Privacy Issue Denied in Televising Man’s Death


     (CN) – Since ABC did not identify a man whose death it filmed for a medical-documentary series, it does not owe his widow damages, a New York appeals court ruled.
     Anita Chanko and her three children sued ABC last year for intentional infliction of emotional distress, over an episode of “NY Med” that originally aired on Aug. 21, 2012.
     The episode allegedly showed the dying moments of Chanko’s husband at New York Presbyterian Hospital aka Weill Cornell Medical Center, on East 68th Street, from April 29, 2011.
     In addition to recording Chanko’s final words, treatment and death were recorded, ABC filmed Chanko’s family as they learned from a social worker that Chanko had died.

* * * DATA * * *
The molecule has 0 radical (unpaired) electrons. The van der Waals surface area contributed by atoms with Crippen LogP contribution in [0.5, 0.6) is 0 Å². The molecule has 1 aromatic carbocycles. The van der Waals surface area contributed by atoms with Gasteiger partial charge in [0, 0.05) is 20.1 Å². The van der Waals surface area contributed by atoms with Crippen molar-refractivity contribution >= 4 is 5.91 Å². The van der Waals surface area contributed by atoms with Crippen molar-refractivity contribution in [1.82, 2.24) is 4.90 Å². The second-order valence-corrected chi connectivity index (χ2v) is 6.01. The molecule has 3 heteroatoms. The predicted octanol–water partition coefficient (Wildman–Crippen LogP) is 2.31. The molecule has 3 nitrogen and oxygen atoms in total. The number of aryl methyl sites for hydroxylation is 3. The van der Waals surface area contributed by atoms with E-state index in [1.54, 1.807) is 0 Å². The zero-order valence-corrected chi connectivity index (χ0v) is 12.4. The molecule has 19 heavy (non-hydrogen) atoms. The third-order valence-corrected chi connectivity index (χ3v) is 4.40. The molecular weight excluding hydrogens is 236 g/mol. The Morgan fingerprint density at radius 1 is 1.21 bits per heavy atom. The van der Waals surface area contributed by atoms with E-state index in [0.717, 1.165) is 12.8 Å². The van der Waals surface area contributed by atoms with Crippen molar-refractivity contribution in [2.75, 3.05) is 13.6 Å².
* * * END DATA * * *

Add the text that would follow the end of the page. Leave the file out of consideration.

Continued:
“No member of the public had or has any legitimate interest in this information,” the Chankos complained.
     On Nov. 18, the Appellate Division of the Manhattan Supreme Court found that the emotional distress claims against ABC, the hospital and Dr. Sebastian Schubl should have been dismissed.
     In also finding that the Chankos also cannot pursue claims that the hospital and Schubl violated physician-patient confidentiality, the appellate court dismissed the case.
     “Defendants’ conduct in producing and televising a show depicting the medical care provided at defendant hospital that included a pixilated image of plaintiffs’ decedent, who was not identified, was not so extreme and outrageous as to support a claim for intentional infliction of emotional distress,” the unsigned decision by the four-justice panel states.
     “Nor can plaintiffs maintain an action against defendant doctor or defendant hospital for breach of the duty not to disclose personal information, since no such information regarding plaintiffs’ decedent was disclosed,” the brief ruling concludes.

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